Lack of sex assault swabs scuttles murder investigation

·3-min read
Joel Carrett/AAP PHOTOS

A NSW police failure to conduct sexual assault examinations on a man found with a fractured skull and his underwear pulled down means there is little hope for future investigations into his death nearly 40 years ago.

William "Bill" Rooney, a Scottish man who had lived in Australia for 18 years, died six days after being found seriously injured behind a toilet block in Wollongong's CBD on Valentine's Day in 1986, a Special Commission of Inquiry into LGBTQI hate crimes was told on Thursday.

The previous night, he had been drinking at the Tattersalls Hotel with his partner Wayne Davis before they parted ways about 10pm.

Emergency services were told Mr Rooney fell off the roof of a shop before he was found in an annex behind a car park, in a space about half a metre wide.

He was wearing one shoe and sock, and appeared to have fingernail marks on his neck. TV footage showed his fly was unzipped and underwear pulled down, Counsel Assisting Meg O'Brien told the inquiry.

Six days later, the 35-year-old was declared brain dead and his life support was turned off.

No sexual assault examinations were carried out on following the incident or after Mr Rooney's death, severely impeding the chances of a homicide investigation, the inquiry heard.

About two hours after Mr Rooney was found, retailers hosed down the surrounding area, removing much of the blood and physical evidence, Detective Seargent Passmore said in an unsworn statement at the time.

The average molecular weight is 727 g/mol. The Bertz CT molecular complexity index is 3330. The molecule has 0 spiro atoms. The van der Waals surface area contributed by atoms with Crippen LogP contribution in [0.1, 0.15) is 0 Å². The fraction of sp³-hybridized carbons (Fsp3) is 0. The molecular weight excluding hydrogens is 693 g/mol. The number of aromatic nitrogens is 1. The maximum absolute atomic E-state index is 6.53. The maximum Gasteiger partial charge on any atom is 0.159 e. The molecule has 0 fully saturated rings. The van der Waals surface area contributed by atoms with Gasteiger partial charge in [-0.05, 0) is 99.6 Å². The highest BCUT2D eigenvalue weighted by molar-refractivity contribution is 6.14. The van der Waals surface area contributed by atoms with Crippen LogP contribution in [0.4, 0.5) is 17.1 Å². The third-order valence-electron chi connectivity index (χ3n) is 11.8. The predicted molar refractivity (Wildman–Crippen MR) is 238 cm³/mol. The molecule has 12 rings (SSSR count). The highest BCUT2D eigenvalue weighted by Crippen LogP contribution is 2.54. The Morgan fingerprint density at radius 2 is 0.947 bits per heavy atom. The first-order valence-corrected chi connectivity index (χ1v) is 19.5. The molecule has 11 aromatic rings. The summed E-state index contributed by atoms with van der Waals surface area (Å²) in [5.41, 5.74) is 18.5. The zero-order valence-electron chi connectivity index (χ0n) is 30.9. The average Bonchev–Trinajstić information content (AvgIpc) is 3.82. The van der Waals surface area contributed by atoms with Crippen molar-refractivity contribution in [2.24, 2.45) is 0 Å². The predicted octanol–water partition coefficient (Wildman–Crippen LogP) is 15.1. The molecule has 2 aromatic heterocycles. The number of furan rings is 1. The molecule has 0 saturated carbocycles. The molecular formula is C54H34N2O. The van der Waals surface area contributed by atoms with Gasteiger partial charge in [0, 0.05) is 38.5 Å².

The day after the attack, Mr Davis told police Mr Rooney talked with a man involved in gay bashings named Leslie John Harrison, who went under the pseudonym "Radar".

Speaking with Mr Harrison two days later, he told police he was with his girlfriend Joanne Garbutt on the night of the incident but police did not check his alibi.

Ms Garbutt has since disputed his account, telling the inquiry she was living six-and-a-half hours away in Coffs Harbour at the time.

Mr Rooney's partner later said he felt police "weren't that interested" in the case and "it was just another p**fter" during an interview with the Illawarra Mercury.

Ms O'Brien said it was puzzling that officers from Strike Force Parrabell, tasked to investigate crimes with a potential LGBTQI bias link, determined Mr Rooney's case had no evidence of homophobia.

Despite their findings, the possible involvement of convicted criminals Mr Harrison and Mark Anthony Scerri, is mentioned in seven of their 10 general comment sections, she said.

"At the very least … we submit that questions arise in relation to the coherence and rigour of the methodology of Strike Force Parrabell," she said.

She urged the inquiry to find Mr Rooney died of blunt head injuries, with insufficient evidence to establish whether it was the result of an assault or fall.

The inquiry continues on Friday and a report is due to be delivered to Governor Margaret Beazley in August.

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